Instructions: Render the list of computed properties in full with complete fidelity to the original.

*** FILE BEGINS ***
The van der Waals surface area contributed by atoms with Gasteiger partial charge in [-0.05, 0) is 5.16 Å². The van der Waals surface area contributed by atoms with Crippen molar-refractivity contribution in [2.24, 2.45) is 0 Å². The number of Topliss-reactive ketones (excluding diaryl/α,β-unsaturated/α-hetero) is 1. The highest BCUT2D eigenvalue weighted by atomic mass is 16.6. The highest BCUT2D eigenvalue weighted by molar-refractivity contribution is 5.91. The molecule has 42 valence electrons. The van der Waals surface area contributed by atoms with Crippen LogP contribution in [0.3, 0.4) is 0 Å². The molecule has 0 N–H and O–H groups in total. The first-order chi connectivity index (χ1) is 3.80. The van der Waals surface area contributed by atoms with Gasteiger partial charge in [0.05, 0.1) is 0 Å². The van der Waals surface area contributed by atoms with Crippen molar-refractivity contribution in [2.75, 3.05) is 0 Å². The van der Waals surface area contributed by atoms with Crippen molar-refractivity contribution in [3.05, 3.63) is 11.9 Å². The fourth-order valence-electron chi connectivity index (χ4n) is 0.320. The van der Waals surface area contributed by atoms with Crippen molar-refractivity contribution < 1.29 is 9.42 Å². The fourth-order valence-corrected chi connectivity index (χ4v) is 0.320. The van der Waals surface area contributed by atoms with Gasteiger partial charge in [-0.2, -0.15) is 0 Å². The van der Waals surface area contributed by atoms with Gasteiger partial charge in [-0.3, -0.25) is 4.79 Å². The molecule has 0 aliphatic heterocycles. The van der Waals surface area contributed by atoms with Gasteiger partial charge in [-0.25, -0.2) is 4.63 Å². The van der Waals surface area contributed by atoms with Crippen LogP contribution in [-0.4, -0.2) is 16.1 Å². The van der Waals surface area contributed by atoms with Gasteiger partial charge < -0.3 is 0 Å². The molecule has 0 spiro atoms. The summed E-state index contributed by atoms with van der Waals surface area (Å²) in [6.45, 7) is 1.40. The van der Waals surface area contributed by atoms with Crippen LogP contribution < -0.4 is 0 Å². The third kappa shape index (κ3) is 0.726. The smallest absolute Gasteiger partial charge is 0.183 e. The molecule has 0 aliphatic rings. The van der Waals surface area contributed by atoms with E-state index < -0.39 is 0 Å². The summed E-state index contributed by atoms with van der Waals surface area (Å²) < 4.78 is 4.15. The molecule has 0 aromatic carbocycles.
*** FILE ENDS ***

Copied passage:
The van der Waals surface area contributed by atoms with Gasteiger partial charge in [-0.05, 0) is 5.16 Å². The van der Waals surface area contributed by atoms with Crippen molar-refractivity contribution in [2.24, 2.45) is 0 Å². The number of Topliss-reactive ketones (excluding diaryl/α,β-unsaturated/α-hetero) is 1. The highest BCUT2D eigenvalue weighted by atomic mass is 16.6. The highest BCUT2D eigenvalue weighted by molar-refractivity contribution is 5.91. The molecule has 42 valence electrons. The van der Waals surface area contributed by atoms with Crippen LogP contribution in [0.3, 0.4) is 0 Å². The molecule has 0 N–H and O–H groups in total. The first-order chi connectivity index (χ1) is 3.80. The van der Waals surface area contributed by atoms with Gasteiger partial charge in [0.05, 0.1) is 0 Å². The van der Waals surface area contributed by atoms with Crippen molar-refractivity contribution in [2.75, 3.05) is 0 Å². The van der Waals surface area contributed by atoms with Crippen molar-refractivity contribution in [3.05, 3.63) is 11.9 Å². The fourth-order valence-electron chi connectivity index (χ4n) is 0.320. The van der Waals surface area contributed by atoms with Crippen molar-refractivity contribution < 1.29 is 9.42 Å². The fourth-order valence-corrected chi connectivity index (χ4v) is 0.320. The van der Waals surface area contributed by atoms with Gasteiger partial charge in [-0.2, -0.15) is 0 Å². The van der Waals surface area contributed by atoms with Gasteiger partial charge in [-0.3, -0.25) is 4.79 Å². The molecule has 0 aliphatic heterocycles. The van der Waals surface area contributed by atoms with Gasteiger partial charge in [-0.25, -0.2) is 4.63 Å². The van der Waals surface area contributed by atoms with Crippen LogP contribution in [-0.4, -0.2) is 16.1 Å². The van der Waals surface area contributed by atoms with Gasteiger partial charge < -0.3 is 0 Å². The molecule has 0 spiro atoms. The summed E-state index contributed by atoms with van der Waals surface area (Å²) in [6.45, 7) is 1.40. The van der Waals surface area contributed by atoms with Crippen LogP contribution < -0.4 is 0 Å². The third kappa shape index (κ3) is 0.726. The smallest absolute Gasteiger partial charge is 0.183 e. The molecule has 0 aliphatic rings. The van der Waals surface area contributed by atoms with E-state index < -0.39 is 0 Å². The summed E-state index contributed by atoms with van der Waals surface area (Å²) < 4.78 is 4.15. The molecule has 0 aromatic carbocycles.